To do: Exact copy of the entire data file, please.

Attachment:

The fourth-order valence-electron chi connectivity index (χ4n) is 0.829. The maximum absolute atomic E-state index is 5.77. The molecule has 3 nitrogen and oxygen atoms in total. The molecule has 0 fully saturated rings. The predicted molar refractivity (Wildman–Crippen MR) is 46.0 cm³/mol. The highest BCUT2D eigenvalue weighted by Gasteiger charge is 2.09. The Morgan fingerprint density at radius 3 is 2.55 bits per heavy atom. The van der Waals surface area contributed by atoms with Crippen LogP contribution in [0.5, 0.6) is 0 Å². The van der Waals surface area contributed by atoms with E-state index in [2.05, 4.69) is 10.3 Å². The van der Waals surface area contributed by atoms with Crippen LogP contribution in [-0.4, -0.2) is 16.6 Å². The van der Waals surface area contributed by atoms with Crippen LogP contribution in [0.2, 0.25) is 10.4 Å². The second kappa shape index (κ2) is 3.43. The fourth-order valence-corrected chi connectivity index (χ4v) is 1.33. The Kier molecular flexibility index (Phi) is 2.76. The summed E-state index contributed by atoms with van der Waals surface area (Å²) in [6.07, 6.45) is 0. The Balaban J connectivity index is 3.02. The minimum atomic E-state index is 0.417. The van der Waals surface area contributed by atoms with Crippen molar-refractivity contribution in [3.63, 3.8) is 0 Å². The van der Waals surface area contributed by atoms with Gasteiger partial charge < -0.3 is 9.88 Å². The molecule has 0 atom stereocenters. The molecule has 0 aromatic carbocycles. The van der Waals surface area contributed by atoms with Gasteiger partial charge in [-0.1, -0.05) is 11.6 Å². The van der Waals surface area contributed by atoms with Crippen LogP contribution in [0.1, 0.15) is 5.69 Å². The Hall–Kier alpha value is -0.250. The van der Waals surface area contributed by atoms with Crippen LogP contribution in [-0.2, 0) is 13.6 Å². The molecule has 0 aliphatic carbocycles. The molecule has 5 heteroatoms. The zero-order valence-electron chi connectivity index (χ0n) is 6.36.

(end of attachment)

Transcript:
The fourth-order valence-electron chi connectivity index (χ4n) is 0.829. The maximum absolute atomic E-state index is 5.77. The molecule has 3 nitrogen and oxygen atoms in total. The molecule has 0 fully saturated rings. The predicted molar refractivity (Wildman–Crippen MR) is 46.0 cm³/mol. The highest BCUT2D eigenvalue weighted by Gasteiger charge is 2.09. The Morgan fingerprint density at radius 3 is 2.55 bits per heavy atom. The van der Waals surface area contributed by atoms with Crippen LogP contribution in [0.5, 0.6) is 0 Å². The van der Waals surface area contributed by atoms with E-state index in [2.05, 4.69) is 10.3 Å². The van der Waals surface area contributed by atoms with Crippen LogP contribution in [-0.4, -0.2) is 16.6 Å². The van der Waals surface area contributed by atoms with Crippen LogP contribution in [0.2, 0.25) is 10.4 Å². The second kappa shape index (κ2) is 3.43. The fourth-order valence-corrected chi connectivity index (χ4v) is 1.33. The Kier molecular flexibility index (Phi) is 2.76. The summed E-state index contributed by atoms with van der Waals surface area (Å²) in [6.07, 6.45) is 0. The Balaban J connectivity index is 3.02. The minimum atomic E-state index is 0.417. The van der Waals surface area contributed by atoms with Crippen molar-refractivity contribution in [3.63, 3.8) is 0 Å². The van der Waals surface area contributed by atoms with Gasteiger partial charge < -0.3 is 9.88 Å². The molecule has 0 atom stereocenters. The molecule has 0 aromatic carbocycles. The van der Waals surface area contributed by atoms with Gasteiger partial charge in [-0.1, -0.05) is 11.6 Å². The van der Waals surface area contributed by atoms with Crippen LogP contribution in [0.1, 0.15) is 5.69 Å². The Hall–Kier alpha value is -0.250. The van der Waals surface area contributed by atoms with Crippen LogP contribution in [-0.2, 0) is 13.6 Å². The molecule has 0 aliphatic carbocycles. The molecule has 5 heteroatoms. The zero-order valence-electron chi connectivity index (χ0n) is 6.36.